A Surprising Ingredient in Teaching

A Surprising Ingredient in Teaching

As homeschoolers, we are always tempted to wonder whether we measure up to “real teachers.” Which leads to the question, What are the essential qualities of an outstanding teacher? Many things come to mind, including knowledge of subject area, ability to communicate with students, commitment to preparation, and consideration for the needs of individual students. Everyone has a list of essential qualities of excellent teachers, but there is one surprising ingredient that few would include in the short list—“surprising” because it has a Biblical guarantee, and “surprising” because it is so rarely considered. Intrigued? Then read on.

As a follower of Jesus, I have found that reading the Scriptures can be an enlightening experience, to say the least. In fact, it might be far more truthful to say that, from time to time, reading the Bible is a brilliant, flashing, neon-light experience. Years ago, in the midst of the everyday homeschool pressures and hectic demands of juggling a home with one husband, three kids, and assorted animals—at one time it was three dogs, two cats, one rooster, two ducks, one sheep, one donkey, two horses, and two goats!—I opened my Bible one day and was astounded by the significance of Proverbs 16:21 for teachers: “The wise in heart shall be called prudent, and sweetness of lips increases learning.”

Sweetness of lips increases learning??! I had read many books and heard many speakers describe the various tools, strategies, and philosophies in education, and my husband was a public school teacher, but no one to my knowledge had ever connected learning to “sweetness of lips.” It was a startling thought, to say the least, and one that caused me to stop and ponder my own statements to my children.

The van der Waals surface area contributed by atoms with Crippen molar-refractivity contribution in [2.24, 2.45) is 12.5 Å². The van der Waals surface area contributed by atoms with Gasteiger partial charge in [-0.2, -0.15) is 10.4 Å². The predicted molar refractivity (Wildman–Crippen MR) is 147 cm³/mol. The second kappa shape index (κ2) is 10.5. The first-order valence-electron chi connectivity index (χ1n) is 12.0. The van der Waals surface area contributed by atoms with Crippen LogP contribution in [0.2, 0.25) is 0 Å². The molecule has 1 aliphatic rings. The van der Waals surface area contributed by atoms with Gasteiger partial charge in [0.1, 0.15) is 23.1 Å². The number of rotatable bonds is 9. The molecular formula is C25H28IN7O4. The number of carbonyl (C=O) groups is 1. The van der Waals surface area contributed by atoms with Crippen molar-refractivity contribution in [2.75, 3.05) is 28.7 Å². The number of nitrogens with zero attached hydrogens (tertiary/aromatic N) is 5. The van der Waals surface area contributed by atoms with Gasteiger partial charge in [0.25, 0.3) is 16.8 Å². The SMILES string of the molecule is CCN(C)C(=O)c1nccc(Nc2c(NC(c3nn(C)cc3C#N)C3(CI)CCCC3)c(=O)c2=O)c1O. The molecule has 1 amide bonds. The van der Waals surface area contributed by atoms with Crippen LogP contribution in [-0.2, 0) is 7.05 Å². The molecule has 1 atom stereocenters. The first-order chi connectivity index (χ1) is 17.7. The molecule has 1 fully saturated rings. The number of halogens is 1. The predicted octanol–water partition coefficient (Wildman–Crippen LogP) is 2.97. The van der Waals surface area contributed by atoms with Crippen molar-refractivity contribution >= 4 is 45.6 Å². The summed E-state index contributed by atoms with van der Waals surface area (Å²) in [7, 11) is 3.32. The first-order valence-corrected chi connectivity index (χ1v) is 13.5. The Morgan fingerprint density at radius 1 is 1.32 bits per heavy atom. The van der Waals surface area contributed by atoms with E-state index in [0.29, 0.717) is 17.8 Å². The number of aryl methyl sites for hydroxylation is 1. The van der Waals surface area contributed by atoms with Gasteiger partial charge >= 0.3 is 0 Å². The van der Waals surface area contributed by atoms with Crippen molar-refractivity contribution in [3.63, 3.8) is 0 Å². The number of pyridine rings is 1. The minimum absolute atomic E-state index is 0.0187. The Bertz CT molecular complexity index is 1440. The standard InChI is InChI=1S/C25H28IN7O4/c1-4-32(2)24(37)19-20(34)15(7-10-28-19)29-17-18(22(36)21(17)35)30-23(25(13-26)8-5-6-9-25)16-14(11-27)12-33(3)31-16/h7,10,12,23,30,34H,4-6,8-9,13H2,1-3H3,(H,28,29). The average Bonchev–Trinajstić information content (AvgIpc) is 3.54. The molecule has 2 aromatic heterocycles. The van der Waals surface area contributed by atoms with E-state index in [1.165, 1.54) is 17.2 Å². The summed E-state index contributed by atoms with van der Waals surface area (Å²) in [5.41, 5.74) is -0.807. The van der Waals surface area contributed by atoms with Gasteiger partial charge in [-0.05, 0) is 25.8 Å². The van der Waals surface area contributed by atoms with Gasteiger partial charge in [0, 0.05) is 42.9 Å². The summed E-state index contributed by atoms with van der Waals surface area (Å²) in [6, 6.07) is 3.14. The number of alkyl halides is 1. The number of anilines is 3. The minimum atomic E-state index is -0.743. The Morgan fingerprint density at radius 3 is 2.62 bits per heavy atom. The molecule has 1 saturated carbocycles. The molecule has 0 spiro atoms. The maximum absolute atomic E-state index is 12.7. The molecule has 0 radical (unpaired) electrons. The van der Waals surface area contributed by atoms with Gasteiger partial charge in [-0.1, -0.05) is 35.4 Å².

What did that phrase mean? What kind of sweetness was the author describing? If it was a honeyed and superficial sweetness, then I was in deep trouble! Growing up in various east and west coast cities, my childhood culture was not one that taught young ladies to be “sweet.” I had no educators as role models when it came to this concept. They were, by turns, interesting or boring, demanding or lethargic . . . but sweetness of lips was never a foremost characteristic of my teachers.

Upon further reflection, I realized that I had known people (both men and women) who had superficial sweetness, but when crossed, the sweetness was discovered to be only a mask. What waited beneath the surface was quite different—often a nasty knockout punch of aggressive and angry words. With this in mind, the question to answer is, Where does this sweetness begin, since it’s not merely a cultural attitude?

So, as detectives searching for clues, let’s consider what this word actually meant in the original language. Written in Hebrew, the word metheq could also be translated pleasantness of discourse. It is derived from the primary root,mâthaq, which means literally “to suck, by implication to relish, or be sweet.” Imagine a chocolate shake or a caramel macchiato or anything sweet that you would relish drinking. That is a picture of the kind of “sweet” statements that the Bible says will increase learning—words that cause us to relish, to eagerly drink.

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Source: Crosswalk | Diana Waring, Author

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